Aluminum Staircase Fits Beautifully on Hillside in Verdant Parc de la Rivière-Beauport, Quebec City

November 20, 2015

Custom aluminum staircase on steep hill in Quebec, Canada

The MAADI Group, Inc., an engineering design and build firm, was selected by the City of Quebec to design and fabricate an aluminum staircase to descend a steep hillside in the Parc de la Rivière-Beauport, a verdant oasis in a northern borough of the provincial capital.


November 20, 2015 — Boucherville, Quebec, Canada — From street level, the staircase’s welded aluminum structure with timber deck descends 15 m (50 ft.) in a gradual zig-zag, with a mandated number of landings, through trees. The city specified aluminum for its durability and relative lack of maintenance beyond annual inspections.

Working from conceptual drawings in the City of Quebec’s call for proposals, MAADI Group created a design based on CSA S157 standards for aluminum structures. Once the design was engineer-approved, MAADI Group fabricated all the parts according to ISO 9001:2008 Quality Management standards, and complied with the welding norms of CSA W59.2 and CSA W47.2.

Within 90 days of design approval, the firm sent the disassembled insulators, guardrail installation hardware, pile head bearings, railings, staircases, belvedere, and smaller footbridges to Quebec City.

Due to the steep, tree-covered terrain, “That staircase was a big challenge,” said Chantal Cadoret, Project Manager at Maxi-Paysage, Inc., the landscape contractor responsible for the whole project. “With a crane that we installed on the street above, we lowered the parts down the hillside.” The trees could not be harmed in any way.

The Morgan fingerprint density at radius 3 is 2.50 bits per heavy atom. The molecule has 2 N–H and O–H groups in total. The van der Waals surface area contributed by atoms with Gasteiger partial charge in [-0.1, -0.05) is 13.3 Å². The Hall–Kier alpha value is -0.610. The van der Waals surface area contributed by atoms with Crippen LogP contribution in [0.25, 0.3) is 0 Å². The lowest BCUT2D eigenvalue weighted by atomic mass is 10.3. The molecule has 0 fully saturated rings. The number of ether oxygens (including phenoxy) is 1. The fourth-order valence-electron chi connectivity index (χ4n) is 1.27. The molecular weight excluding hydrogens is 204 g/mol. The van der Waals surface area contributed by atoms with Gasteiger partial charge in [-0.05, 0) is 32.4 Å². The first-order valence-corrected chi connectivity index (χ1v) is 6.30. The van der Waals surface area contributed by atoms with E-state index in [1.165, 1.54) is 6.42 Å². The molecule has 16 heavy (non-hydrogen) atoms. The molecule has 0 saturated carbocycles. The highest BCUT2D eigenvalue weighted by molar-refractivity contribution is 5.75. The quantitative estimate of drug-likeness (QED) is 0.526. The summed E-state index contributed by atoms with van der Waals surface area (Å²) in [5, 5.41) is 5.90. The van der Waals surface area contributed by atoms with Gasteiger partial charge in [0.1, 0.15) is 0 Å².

Cadoret’s team had a MAADI Group expert on hand for consultation during the assembly. Two key alloys were used: 6061-T6 and 3003-H14. Among the extruded sections of mill-finish aluminum deployed were 50 mm, 75 mm, 100 mm and 200 mm sections combined with 3 mm and 6 mm plate and expanded mesh for the balustrade.

“Everything went well and we were very satisfied with their work, the finished product, and their follow-up,” said Cadoret, speaking of MAADI Group. “If we have another project with structures like these, we will certainly call on their services.”

This aluminum staircase is featured in Michael Stacey’s book “Aluminium: Flexible and Light” on pages 442 and 443. The book’s 717 pages display and discuss various illustrations and examples of the modern use of aluminum in architecture and the built environment. Michael Stacey has taught architecture at Liverpool UniversityPenn DesignLondon Metropolitan University, the Architectural Association and The University of Nottingham, and he is Director of Michael Stacey Architects.

The book is the fourth installment in reports produced by The International Aluminium Institute (IAI) and Michael Stacey Architects as part of a three-year research program to quantify and qualify the in-use benefits of aluminum in architecture and the built environment.

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